Hi, it’s Pete Wells, restaurant critic of The Times and hopeless summer person. I love summer and everything that comes with it — heat waves, shark sightings, weird smells, you name it.
Last week, panic set in as I realized September is well underway and I haven’t swam, fished, grilled or listened to “Padam Padam” anywhere near as often as I meant to.
But there’s still time. Our beaches are beautiful this month, with acres of wide-open sand to lie on. The water is as warm as it gets, drawing pods of dolphins to spout and breach just offshore. And some of my favorite spots on or near local beaches won’t close for a few more weeks. Others stay open all year long.
Spectro, Jacob Riis Park, Queens
There are two burger stands on the boardwalk at what’s called the People’s Beach, and each has its charms. Space Burgers, in Bay 9, the brick building at the west end of the park, flattens its grass-fed patties on a griddle, smashburger-style, giving them a dark and crunchy sear. It’s a fine day-at-the-beach burger, and you can get it with a lemonade slushie. Still, when I pull into the enormous parking lot at Riis, my car usually noses toward a spot at the other end of the beach. Spectro’s white prefab container is the only concession around, rising from the sand with the bold geometric confidence of an Ed Ruscha gas station.
The beef patties are a little taller and juicier than the ones at Space Burgers. The pickles are outstanding. The fries, slender and golden, are sprinkled with pepper and salt. There is watermelon juice, fresh honey-ginger lemonade — “with electrolytes!” the chalkboard menu promises — and many flavors of Ocean Bomb, a sugary Taiwanese soda in cans decorated with portraits of Sailor Moon and her fellow Sailor Guardians. (Friday to Sunday, weather permitting, at least until Oct. 1.)
Whit’s End, Rockaway Beach, Queens
Every bohemian beach town from Provincetown to Tulum needs a bohemian restaurant. In Rockaway Beach, that restaurant is Whit’s End. It has the cavernous, shadowy look of a roadhouse out on a country road, though it doesn’t have any beer lights. (Or any beer, for that matter.) Two oil paintings hang on the walls. Both are portraits of striped bass. This gives you a fair idea what you are in for.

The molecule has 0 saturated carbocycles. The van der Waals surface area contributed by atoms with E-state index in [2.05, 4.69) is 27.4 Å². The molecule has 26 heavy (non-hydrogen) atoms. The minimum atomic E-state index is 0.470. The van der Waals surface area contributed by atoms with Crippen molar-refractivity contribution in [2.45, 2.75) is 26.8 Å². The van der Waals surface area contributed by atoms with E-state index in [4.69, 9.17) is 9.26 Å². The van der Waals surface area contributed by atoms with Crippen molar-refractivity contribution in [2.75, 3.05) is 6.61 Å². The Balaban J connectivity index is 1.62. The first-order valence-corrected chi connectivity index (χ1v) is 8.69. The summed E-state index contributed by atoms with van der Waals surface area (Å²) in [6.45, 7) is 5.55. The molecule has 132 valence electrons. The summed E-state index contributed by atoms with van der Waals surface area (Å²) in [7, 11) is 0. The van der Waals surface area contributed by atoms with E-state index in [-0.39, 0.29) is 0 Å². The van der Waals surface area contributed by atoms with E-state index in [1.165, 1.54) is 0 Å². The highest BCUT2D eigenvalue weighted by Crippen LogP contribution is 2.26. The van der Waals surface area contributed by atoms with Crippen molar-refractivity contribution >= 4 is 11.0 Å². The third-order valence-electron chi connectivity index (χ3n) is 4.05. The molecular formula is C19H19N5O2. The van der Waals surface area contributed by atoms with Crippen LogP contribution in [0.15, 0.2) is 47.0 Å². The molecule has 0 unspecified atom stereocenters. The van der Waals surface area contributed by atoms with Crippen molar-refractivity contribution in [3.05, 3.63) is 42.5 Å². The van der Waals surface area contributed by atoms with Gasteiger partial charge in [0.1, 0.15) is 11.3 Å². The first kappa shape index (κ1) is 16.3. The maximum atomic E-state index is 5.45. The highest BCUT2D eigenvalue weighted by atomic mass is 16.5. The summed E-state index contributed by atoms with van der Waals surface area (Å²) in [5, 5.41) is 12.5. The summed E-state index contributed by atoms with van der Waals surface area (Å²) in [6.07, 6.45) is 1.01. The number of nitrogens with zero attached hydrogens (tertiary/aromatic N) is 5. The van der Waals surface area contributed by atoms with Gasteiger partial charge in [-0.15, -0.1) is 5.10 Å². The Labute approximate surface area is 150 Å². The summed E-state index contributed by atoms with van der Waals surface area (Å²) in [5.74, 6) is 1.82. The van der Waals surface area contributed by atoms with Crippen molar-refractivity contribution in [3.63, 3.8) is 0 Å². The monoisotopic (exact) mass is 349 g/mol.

Whitney Aycock, the chef and owner, leans heavily on seafood caught nearby. He cooks in broad strokes, with no regard at all for what’s stylish over in Manhattan. Slabs of local bluefin might be wrapped in crisp sushi rice and crisscrossed with spicy mayo. A super-smooth smoked bluefish dip, made with rivers of olive oil but no mayonnaise, comes with a Jenga stack of freshly baked crackers. The pot of clams is something to be reckoned with: chewy cherrystones and fried sticks of bread that you can soak in the pint or so of briny tomato sauce.
There is pizza, too, from two wood-burning ovens. Just don’t ask for a slice — one of about two dozen rules and best practices on a page of the menu called “The Ways of Whit.” It’s enthusiastically profane; “We like dogs” is one of the few items that can be printed in its entirety in The Times. (Year round.)
Butler’s Flat Clam Shack, Port Washington, N.Y.
I won’t try to tell you that the beaches near the North Shore town of Port Washington, N.Y., are more beautiful than Cape Cod’s. They are not. I will tell you, though, that Port Washington has a clam shack that may be the equal of such revered Cape seafood palaces as Cobies, Moby Dick’s and the Kream ’N Kone.
Butler’s Flat looks the part. It’s an unpainted shed on a Manhasset Bay pier where you order at the window, then look for a table next to the docks as sea gulls whine for scraps.The fried clams are fat and custardy under a crust that is less a helmet than a veil. If whole-belly clams, with their faintly bitter taste of organs, aren’t for you, the fried scallops, oysters and flounder are also archetypal. So is the lobster roll, an item that’s become more common in New York City than pastrami.
A more unusual treat is the stuffed quahog. Butler’s Flat bakes its stuffies in the Portuguese manner of New Bedford, Mass., flavoring the chopped clams and bread crumbs with garlic-scented bits of linguiça. The shack’s season ends in October, but about 20 miles south in Rockville Centre, Bigelow’s stays open all year, slinging seafood platters and chowder at its wraparound linoleum counter. A few yards away, eight lanes of traffic zoom along the Sunrise Highway, but Bigelow’s clams can make you hear the pounding surf. (Wednesday to Sunday, until Oct. 29.)